Miami is the new city of angels — at least the city of Charlie’s Angels.
ABC is jumping into the reboot game this fall with an updated version of the classic series that kicks off the network’s Thursday night prime-time lineup. Moving its setting and production from Los Angeles to South Florida, the new show gets a fresh start in a new city.
The remake tries to distance itself from the camp of the 1970s version, striving to be a more grounded action series. The first episode begins with two Angels — a former thief played by Rachael Taylor and a disgraced police officer played by Annie Ilonzeh — seeing the third member of their team killed during a mission.
Their boss Charlie Townsend and his assistant Bosley — played by Ramon Rodriguez — persuade the survivors to recruit a new Angel, a street racer played by Minka Kelly.
With Drew Barrymore — an Angel in the 2000 and 2003 films — serving as an executive producer, the show was developed by Al Gough and Miles Millar, the duo behind the hit WB show Smallville, which followed the exploits of a young, pre-Superman Clark Kent. ABC had been planning to bring back Charlie’s Angels for several years when Gough and Millar got involved last spring.
They acknowledge that fans have certain expectations and will scream if they aren’t met. The original Charlie’s Angels was a cultural phenomenon when it debuted in 1976, making stars of Farrah Fawcett, Kate Jackson and Jaclyn Smith. Fawcett proved particularly popular, with boys posting her iconic poster in their rooms and girls copying her feathered hair.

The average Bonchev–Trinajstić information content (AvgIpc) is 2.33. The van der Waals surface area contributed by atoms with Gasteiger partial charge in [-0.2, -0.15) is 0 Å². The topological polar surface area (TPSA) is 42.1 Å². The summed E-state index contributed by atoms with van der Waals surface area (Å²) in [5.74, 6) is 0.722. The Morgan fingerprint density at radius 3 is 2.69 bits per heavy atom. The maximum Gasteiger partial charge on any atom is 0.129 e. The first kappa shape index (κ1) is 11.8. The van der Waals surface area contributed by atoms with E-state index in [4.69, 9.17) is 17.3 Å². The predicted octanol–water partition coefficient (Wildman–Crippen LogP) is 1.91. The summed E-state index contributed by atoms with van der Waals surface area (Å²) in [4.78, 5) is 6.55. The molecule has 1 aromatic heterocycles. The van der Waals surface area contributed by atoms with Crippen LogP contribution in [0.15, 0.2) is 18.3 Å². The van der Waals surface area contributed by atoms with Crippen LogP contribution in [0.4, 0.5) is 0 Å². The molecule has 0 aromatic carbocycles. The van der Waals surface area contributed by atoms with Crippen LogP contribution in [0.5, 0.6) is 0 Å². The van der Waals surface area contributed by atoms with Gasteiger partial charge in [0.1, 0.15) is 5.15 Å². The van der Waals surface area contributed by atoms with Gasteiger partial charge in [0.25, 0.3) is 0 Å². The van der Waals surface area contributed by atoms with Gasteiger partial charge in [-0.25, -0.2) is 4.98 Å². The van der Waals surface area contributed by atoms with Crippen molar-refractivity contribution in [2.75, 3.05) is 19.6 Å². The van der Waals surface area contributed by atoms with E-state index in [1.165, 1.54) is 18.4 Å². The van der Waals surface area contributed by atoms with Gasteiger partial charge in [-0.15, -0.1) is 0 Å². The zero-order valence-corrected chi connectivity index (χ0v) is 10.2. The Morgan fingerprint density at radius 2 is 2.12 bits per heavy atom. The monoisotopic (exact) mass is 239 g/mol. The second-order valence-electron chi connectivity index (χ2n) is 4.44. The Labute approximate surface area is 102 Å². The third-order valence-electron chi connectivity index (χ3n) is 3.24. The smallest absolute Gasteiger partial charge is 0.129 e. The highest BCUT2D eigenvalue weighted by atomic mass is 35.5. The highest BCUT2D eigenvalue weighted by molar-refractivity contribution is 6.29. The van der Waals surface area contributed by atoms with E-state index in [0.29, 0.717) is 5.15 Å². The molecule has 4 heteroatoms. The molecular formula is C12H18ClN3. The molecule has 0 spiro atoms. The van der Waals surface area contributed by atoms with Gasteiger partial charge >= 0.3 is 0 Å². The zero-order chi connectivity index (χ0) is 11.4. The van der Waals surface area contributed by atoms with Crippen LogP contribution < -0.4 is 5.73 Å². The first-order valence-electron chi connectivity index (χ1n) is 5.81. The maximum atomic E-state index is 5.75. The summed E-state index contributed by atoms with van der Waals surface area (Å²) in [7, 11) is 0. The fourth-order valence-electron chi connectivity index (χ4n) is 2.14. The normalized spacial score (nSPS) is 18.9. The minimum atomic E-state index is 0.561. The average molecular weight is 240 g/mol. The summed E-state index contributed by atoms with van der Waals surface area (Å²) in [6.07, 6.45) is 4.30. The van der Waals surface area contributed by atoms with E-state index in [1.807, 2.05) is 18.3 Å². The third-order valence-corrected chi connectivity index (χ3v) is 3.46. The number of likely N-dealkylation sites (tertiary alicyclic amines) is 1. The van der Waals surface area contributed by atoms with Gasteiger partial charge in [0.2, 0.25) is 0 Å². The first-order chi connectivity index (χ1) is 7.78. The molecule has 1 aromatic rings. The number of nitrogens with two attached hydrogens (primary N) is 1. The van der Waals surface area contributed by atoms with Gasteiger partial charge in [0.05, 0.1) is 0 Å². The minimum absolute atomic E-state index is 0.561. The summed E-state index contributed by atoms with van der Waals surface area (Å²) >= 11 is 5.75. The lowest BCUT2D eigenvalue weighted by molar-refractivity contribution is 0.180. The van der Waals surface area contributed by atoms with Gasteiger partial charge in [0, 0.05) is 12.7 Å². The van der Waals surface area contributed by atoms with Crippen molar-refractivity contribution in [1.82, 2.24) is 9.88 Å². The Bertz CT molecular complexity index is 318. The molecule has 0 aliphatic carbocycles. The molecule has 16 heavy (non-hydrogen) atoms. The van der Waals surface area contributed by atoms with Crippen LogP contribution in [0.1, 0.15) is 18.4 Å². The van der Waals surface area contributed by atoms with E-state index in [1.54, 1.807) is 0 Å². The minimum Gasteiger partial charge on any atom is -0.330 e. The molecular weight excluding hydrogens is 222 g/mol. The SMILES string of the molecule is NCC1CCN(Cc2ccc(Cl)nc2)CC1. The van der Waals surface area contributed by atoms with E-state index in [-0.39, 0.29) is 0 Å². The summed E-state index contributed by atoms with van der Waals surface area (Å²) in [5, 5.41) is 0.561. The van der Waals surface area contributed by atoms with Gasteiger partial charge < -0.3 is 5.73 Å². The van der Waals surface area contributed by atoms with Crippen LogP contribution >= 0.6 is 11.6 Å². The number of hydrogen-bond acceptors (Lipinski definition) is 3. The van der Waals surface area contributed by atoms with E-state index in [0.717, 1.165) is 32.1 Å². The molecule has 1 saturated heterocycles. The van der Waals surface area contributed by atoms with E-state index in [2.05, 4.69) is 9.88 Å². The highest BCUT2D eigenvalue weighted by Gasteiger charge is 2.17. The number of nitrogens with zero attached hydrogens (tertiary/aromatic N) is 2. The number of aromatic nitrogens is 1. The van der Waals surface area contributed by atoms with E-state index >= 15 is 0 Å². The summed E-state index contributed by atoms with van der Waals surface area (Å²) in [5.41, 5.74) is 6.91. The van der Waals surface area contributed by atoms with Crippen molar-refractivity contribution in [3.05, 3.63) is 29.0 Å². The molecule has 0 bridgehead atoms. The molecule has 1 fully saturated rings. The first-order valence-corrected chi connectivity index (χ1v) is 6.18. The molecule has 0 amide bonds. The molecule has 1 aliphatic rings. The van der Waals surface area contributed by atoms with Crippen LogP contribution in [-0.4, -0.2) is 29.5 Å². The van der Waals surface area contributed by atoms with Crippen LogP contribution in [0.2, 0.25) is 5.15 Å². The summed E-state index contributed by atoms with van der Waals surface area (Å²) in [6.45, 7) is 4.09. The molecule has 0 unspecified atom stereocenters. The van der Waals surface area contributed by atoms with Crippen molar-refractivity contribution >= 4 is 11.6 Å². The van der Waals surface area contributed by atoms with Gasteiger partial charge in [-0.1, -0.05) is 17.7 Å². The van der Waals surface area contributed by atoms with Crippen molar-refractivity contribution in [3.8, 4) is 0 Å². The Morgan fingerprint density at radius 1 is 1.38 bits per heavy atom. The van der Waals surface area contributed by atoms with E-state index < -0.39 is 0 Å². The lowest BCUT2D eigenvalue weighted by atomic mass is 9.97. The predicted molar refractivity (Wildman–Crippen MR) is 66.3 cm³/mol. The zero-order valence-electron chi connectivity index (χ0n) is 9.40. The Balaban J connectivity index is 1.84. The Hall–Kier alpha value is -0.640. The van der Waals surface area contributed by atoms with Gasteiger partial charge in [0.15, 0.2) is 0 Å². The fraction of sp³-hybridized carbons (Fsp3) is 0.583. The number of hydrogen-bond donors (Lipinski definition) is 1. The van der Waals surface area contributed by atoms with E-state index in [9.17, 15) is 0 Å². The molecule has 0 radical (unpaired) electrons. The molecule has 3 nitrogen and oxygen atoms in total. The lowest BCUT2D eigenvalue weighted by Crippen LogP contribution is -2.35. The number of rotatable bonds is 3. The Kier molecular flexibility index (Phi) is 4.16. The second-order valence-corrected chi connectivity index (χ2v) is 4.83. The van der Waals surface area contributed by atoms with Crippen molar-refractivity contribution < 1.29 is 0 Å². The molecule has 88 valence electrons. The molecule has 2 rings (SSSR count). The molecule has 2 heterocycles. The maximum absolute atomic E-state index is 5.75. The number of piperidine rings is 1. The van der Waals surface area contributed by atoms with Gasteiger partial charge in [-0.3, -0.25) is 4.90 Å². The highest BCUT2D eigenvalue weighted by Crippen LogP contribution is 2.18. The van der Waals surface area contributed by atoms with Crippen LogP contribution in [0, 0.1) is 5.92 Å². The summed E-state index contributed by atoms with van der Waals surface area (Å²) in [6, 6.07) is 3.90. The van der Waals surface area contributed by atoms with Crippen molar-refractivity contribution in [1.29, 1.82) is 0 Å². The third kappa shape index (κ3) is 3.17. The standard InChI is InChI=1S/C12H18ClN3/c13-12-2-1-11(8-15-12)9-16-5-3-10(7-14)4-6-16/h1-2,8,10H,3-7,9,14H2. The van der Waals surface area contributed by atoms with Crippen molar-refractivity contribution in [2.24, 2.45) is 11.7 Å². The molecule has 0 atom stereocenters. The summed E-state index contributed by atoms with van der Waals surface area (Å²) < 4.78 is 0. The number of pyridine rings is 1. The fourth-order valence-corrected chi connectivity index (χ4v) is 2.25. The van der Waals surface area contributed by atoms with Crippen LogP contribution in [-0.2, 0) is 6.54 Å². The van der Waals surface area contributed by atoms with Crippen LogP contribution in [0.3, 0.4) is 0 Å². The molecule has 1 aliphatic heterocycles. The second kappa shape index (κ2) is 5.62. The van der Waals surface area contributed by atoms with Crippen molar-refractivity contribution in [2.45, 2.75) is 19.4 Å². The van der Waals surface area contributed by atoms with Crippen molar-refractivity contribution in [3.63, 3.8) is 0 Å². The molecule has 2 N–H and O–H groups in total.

“When you say you’re going to reboot Charlie’s Angels, you certainly are just hanging a big target on your back,” Gough said. “What you want to do ideally is reconnect with an audience that loved the show when they were younger and also bring new fans to it.”
But the new show starts fresh: These Angels aren’t saints. In the original, the women had all trained to become L.A. police officers but sexism in the department had left them relegated to menial positions, so Charlie recruited them to be real detectives. In the new series, the Angels all have sketchy pasts. Charlie recruits them to give them a second chance, using the skills they developed as criminals to do good.
“They’re sort of Angels with dirty faces,” Gough said.
Taylor said she and her co-stars are looking forward to putting a modern twist on the mythology.
“Even though they were extremely cool and successful, we just want to do our own version,” Taylor said.
The first episode of the new Charlie’s Angels is scheduled to air at 7 p.m. ET Thursday on CTV, the 35th anniversary of the original’s premiere.